On Dr. Martin Luther King, Jr. Day - 2021
Today as a nation we honor the memory of the life and work of Dr. Martin Luther King, Jr. by celebrating what is now a national holiday, recognized by all 50 states.
The fight for this national holiday was contentious. While the bill passed in 1983 (Despite the efforts of a filibuster by the former Klu Klux Klan member and long-time segregationist Senator Jesse Helms), it wasn't fully celebrated as a national holiday until 1986.
And further, several Southern states promptly combined Martin Luther, King, Jr. Day with holidays that uplifted Confederate leader Robert E. Lee, who was born on January 19.
It wasn't until the year 2000 that every state in the Union finally celebrated Martin Luther King, Jr. Day, and to this day some Southern states still try to do it in conjunction with celebrations of Confederate figures.
These kinds of sad facts have largely been swept under the rug, but it's high time we confronted them.
This past year we have had to come face to face with the reality that despite all of the progress toward racial justice that has been made since Dr. King's death through legislation and education in America, we have so very far to go toward true equality for all people.
We've also had to come face to face with the fact that hundreds of thousands of our fellow citizens harbor so much hatred and bigotry in their hearts toward people of color, and that literally millions of them don't believe that systemic racism is a reality in our culture.
In his excellent work Strength to Love Dr. King wrote the following:
“One day we will learn that the heart can never be totally right when the head is totally wrong”
The reason so many people have not been able to get their hearts right when it comes to issues of racial equality in America is that they've been fed a steady stream of misinformation, fear-mongering, and outright lies for most of their lives.
And here's the uglier truth about this... a great deal of what they've come to believe has been inherited. It came from their parents, grandparents, and extended family. In other words, hate, fear, rage... all of it is most often passed down from one generation to another.
In the Hebrew tradition, God commands God's people to ensure that what gets passed from one generation to another is the simple story of how God rescued their ancestors when they were slaves in Egypt.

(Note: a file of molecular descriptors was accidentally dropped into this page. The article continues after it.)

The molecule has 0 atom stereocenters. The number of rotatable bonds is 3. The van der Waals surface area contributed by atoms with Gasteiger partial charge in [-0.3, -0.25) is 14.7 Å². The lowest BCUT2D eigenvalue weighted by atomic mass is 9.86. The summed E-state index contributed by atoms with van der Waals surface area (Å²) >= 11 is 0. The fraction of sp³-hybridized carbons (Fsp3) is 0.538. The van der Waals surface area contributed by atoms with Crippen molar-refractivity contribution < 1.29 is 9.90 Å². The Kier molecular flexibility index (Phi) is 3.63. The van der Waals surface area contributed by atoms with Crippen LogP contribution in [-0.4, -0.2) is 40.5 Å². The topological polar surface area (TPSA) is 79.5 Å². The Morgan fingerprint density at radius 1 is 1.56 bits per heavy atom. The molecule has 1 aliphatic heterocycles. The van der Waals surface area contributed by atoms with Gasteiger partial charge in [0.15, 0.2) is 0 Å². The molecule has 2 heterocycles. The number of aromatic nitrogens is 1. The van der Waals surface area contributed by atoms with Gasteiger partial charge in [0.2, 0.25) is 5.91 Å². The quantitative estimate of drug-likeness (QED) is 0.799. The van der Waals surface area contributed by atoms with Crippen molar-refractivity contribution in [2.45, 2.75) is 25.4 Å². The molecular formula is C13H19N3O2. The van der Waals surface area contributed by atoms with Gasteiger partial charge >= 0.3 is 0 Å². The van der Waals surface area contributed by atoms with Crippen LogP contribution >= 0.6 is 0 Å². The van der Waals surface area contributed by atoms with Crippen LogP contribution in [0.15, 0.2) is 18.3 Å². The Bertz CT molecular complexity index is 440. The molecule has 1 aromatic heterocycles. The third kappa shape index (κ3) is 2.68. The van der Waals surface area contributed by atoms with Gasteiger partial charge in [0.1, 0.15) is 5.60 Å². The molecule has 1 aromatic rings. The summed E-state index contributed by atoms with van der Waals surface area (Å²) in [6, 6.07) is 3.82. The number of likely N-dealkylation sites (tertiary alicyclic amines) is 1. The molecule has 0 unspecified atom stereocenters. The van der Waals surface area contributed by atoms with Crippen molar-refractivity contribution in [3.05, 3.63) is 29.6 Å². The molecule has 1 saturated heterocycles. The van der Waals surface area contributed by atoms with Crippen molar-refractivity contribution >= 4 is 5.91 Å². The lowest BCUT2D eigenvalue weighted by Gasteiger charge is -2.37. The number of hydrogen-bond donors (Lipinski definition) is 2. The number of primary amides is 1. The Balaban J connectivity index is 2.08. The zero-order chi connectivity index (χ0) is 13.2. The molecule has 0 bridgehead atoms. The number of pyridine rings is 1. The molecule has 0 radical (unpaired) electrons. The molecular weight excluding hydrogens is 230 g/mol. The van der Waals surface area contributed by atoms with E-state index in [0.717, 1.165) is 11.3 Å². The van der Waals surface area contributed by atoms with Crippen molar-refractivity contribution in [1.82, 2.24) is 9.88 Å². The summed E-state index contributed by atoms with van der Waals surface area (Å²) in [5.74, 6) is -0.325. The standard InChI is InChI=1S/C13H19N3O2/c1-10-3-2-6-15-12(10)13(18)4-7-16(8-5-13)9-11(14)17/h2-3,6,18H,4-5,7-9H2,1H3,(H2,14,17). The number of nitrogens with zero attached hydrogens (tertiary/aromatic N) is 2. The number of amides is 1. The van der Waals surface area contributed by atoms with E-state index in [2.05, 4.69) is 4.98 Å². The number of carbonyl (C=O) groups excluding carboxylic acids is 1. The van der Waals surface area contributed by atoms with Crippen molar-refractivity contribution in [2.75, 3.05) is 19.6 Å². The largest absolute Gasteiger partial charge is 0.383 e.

The story is told like this... "After we were slaves in Egypt for 400 years, God rescued us... God went before us in the wilderness... God led us to the Promised Land."
The way the story of Passover and Promise is passed down from generation is not as a detached story about ancient peoples, long forgotten. The story is told and retold as a communal story, shared by everyone, connected even to generations unborn.
There are many among our sisters and brothers who continue to feel so deeply the long-lasting effects of the injustices of America's Original Sin of slavery. This isn't someone else's story--it's theirs.
And by extension, it is a story shared by all of us, regardless of the color of our skin... we all share a part of it, and for those of us who are imbued with white privilege... we need to own our part and repent of the ways we have not truly seen our black sisters and brothers.
But just as in the ancient Passover story, God in God's mercy continues to work in the midst of all of this, rescuing, redeeming, restoring, and resurrecting. Despite the fact that so very many of us need our heads to be made right, so our hearts will follow... the Spirit of God never wavers in moving us all toward shalom.
On this day, let us acknowledge the work that has yet to be done toward true racial reconciliation and justice, but not grow weary in doing that good work. Let us find ways to move forward to a more right and just society, toward kindness, empathy, charity, equity, and goodness.
And may the grace and peace of our Lord Jesus Christ be with us all today and every day. Amen.